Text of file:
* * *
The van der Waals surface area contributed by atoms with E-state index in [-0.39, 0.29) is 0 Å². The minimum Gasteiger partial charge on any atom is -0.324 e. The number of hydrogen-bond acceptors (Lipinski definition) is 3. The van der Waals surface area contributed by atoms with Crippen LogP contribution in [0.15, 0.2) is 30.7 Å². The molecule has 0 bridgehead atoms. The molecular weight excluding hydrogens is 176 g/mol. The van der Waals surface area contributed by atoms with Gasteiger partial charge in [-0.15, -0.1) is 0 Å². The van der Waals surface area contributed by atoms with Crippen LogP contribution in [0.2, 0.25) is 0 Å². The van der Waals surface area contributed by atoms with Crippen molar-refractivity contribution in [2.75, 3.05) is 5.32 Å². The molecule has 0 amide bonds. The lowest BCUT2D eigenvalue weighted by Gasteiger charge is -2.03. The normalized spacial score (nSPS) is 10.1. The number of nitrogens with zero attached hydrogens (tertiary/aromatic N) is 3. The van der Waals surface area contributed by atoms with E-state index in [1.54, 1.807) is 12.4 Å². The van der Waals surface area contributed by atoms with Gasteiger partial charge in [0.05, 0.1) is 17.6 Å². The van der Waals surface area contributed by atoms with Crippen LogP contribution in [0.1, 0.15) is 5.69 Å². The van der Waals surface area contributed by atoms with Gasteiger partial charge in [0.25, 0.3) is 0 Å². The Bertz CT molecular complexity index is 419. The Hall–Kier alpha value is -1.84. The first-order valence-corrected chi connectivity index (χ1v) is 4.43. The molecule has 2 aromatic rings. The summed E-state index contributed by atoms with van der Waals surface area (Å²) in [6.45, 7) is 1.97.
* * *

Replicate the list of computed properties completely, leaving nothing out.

The van der Waals surface area contributed by atoms with E-state index in [-0.39, 0.29) is 0 Å². The minimum Gasteiger partial charge on any atom is -0.324 e. The number of hydrogen-bond acceptors (Lipinski definition) is 3. The van der Waals surface area contributed by atoms with Crippen LogP contribution in [0.15, 0.2) is 30.7 Å². The molecule has 0 bridgehead atoms. The molecular weight excluding hydrogens is 176 g/mol. The van der Waals surface area contributed by atoms with Gasteiger partial charge in [-0.15, -0.1) is 0 Å². The van der Waals surface area contributed by atoms with Crippen LogP contribution in [0.2, 0.25) is 0 Å². The van der Waals surface area contributed by atoms with Crippen molar-refractivity contribution in [2.75, 3.05) is 5.32 Å². The molecule has 0 amide bonds. The lowest BCUT2D eigenvalue weighted by Gasteiger charge is -2.03. The normalized spacial score (nSPS) is 10.1. The number of nitrogens with zero attached hydrogens (tertiary/aromatic N) is 3. The van der Waals surface area contributed by atoms with E-state index in [1.54, 1.807) is 12.4 Å². The van der Waals surface area contributed by atoms with Gasteiger partial charge in [0.05, 0.1) is 17.6 Å². The van der Waals surface area contributed by atoms with Crippen LogP contribution in [0.1, 0.15) is 5.69 Å². The van der Waals surface area contributed by atoms with Gasteiger partial charge in [0.25, 0.3) is 0 Å². The Bertz CT molecular complexity index is 419. The Hall–Kier alpha value is -1.84. The first-order valence-corrected chi connectivity index (χ1v) is 4.43. The molecule has 2 aromatic rings. The summed E-state index contributed by atoms with van der Waals surface area (Å²) in [6.45, 7) is 1.97.